More than forty comic book movies will hit theaters in the next six years alone - and while this past year only saw the release of three mainstream superhero movies, 2015 is the calm before a prolonged storm of origin stories, team-ups, spin-offs and reboots. Despite record-breaking box office turns for The Avengers: Age of Ultron, the past year also saw record-breaking losses for Fox's Fantastic Four reboot - along with a decent but unremarkable performance from Ant-Man.
After more than a decade of blockbuster superhero movies, with countless more on the way, moviegoers are becoming increasingly selective about which comic book films they're willing to invest theater-ticket money on - rather than lining up at the cineplex for every single superhero adventure that Hollywood could churn out. No doubt, there have always been a few under-performers (example: Elektra, Catwoman, and Punisher: Warzone); however, 2015 marked the first time since The Avengers smashed box office records (and made Marvel Cinematic Universe films must-see pop culture staples) that a solo MCU tale failed to break $500 million at the worldwide box office - raising the question: are audiences beginning to suffer from superhero movie fatigue?
Even though Superman Henry Cavill has plenty of reason to be confident that his forthcoming Batman V Superman movie will be a hit at the box office, the actor recently weighed-in on the notion that moviegoers are souring on the increasing influx of comic book movie adaptations hitting theaters each year.
Specifically, while promoting The Man From U.N.C.L.E., the actor was asked about the perception that Hollywood is flooding the cineplex with superheroes - when there were actually more spy genre movies this year than comic book adaptations. You can watch Cavill's response below - in which he essentially states that cynics are always going to attack what is most popular.
In case you can't watch the video above, here's the full quote from Cavill:
"I think it's anything which is prevalent and on top people are going to complain about. At the moment, the superhero genre is the most prevalent genre out there despite the fact that the spy genre is so strong this year. But that's just the nature of it. It's one of those decade long genres, the superhero thing, which is going to keep on going and people will complain about it all the time, of course. The secondary genre each year will change, and this year it just so happened to be spy."
Discussed multiple times on the Screen Rant podcast, and in editorials here at the site, it's apparent the superhero genre is not going anywhere - at least not any time soon. As Cavill indicates, it's "one of those decade long genres" - one that, thanks to shared universe storytelling, is positioned to be around for a very long time.
However, one thing that Cavill doesn't address - and will be instrumental in the genre's success longterm - is the development of sub-genres under the larger superhero movie umbrella. Filmmakers have already started exploring ways to ride the comic book film trend while also differentiating their work from increasingly formulaic origin stories (see: Kick-Ass). Ironically, Ant-Man was initially positioned, via a decade of development under Edgar Wright, to be a subversive spy movie - that happened to feature a size-shifting hero capable of communicating with ants.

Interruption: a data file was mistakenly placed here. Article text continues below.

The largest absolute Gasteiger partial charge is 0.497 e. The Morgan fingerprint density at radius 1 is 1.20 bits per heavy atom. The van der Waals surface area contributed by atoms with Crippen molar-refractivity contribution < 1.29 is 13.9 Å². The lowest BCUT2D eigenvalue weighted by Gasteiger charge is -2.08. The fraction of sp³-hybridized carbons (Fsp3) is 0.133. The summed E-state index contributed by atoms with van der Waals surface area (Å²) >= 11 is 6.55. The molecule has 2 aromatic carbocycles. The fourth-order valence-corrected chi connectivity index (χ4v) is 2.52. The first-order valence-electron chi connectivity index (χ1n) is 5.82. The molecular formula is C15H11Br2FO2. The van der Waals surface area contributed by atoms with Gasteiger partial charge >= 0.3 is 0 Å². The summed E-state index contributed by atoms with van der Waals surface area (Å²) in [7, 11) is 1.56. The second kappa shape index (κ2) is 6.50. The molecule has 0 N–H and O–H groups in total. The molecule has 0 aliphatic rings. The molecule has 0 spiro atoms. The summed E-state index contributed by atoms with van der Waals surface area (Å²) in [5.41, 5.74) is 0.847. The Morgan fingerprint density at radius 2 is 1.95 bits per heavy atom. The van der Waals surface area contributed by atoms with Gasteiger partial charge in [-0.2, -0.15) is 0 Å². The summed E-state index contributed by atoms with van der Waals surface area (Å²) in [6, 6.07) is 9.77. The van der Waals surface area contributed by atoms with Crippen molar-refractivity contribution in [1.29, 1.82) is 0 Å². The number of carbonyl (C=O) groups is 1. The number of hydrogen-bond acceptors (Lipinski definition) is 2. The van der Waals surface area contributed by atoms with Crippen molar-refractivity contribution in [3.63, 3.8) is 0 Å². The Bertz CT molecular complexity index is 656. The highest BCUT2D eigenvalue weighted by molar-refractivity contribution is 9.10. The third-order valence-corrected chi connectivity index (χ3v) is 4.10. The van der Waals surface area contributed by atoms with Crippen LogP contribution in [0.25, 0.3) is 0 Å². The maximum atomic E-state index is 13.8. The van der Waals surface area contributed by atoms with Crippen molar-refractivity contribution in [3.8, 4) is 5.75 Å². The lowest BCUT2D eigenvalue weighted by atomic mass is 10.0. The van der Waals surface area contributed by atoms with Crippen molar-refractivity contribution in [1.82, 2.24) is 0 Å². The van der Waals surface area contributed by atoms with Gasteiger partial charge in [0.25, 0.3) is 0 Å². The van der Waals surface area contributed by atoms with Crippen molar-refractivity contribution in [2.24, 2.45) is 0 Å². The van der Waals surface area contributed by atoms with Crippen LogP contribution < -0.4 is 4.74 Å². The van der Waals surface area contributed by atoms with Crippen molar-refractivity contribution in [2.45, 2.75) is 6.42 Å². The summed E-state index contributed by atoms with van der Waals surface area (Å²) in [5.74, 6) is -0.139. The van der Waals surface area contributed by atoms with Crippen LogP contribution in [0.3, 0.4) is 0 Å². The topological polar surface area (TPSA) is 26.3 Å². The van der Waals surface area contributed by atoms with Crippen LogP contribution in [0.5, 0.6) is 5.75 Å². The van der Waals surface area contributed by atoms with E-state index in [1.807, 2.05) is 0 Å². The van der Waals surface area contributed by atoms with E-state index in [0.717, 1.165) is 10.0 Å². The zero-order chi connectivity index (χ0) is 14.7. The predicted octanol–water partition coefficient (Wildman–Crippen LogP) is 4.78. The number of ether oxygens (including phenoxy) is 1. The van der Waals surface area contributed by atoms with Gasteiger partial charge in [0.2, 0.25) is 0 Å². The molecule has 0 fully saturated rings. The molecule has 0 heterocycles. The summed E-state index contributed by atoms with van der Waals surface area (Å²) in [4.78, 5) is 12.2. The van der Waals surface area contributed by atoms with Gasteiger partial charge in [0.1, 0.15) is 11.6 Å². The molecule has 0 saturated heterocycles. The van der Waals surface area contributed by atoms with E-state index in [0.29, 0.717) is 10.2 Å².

Yet, as many readers already know, Marvel and Wright couldn't see eye-to-eye on the project, and Peyton Reed was brought in to complete Ant-Man - which, in spite of its success, became a poster child for comic book movie fans and casual moviegoers alike who are beginning to feel superhero fatigue (since the film adhered closely to Marvel's origin story formula).
Similarly, after touting the "untold story," the amount of redundant story material in Sony's Amazing Spider-Man reboot made it hard for Marc Webb to truly deliver a film franchise that broke free of Sam Raimi's Spider-Man trilogy. The joint venture between Marvel and Sony to bring Spider-Man into the MCU, as part of the third iteration on screen in ten years, makes it clear that studios have begun to realize that even if claims of superhero fatigue are exaggerated, there is a need to mix the genre up.
On the flip side, DC has been able to see what worked and what didn't work on the Marvel side before launching their own shared universe, one that forgoes origin stories in favor of throwing viewers into an established world, where legends are already taking shape. As a result, it's easy to see why Cavill would be optimistic (or at least hopeful) that the superhero genre will be on top for decades to come and dismissive of critics who believe there are too many comic book movies in development - since the actor is locked into playing Superman for several more years (at least).
Fortunately, it does seem as though studios are making changes to ensure the superhero genre isn't just a steady stream of colorful origin stories, followed by darker sequels, followed by team-ups, since audiences will soon be treated to an increasingly diverse set of comic adaptations on the big screen - from the supernatural (Doctor Strange and The Sandman) to zany antiheroes (Suicide Squad and Deadpool) to powerful leading ladies (Wonder Woman and Captain Marvel) among other sub-genres under the full superhero genre.
Hopefully, with filmmakers experimenting with different storytelling formulas and a greater range of diversity (both in casting actors and onscreen fictional powers), viewers will experience less fatigue - since they'll be treated to a wider variety of film offerings... that just happen to feature superheroes.
The Man from U.N.C.L.E. is now playing in theaters.
Batman V Superman: Dawn of Justice opens on March 25, 2016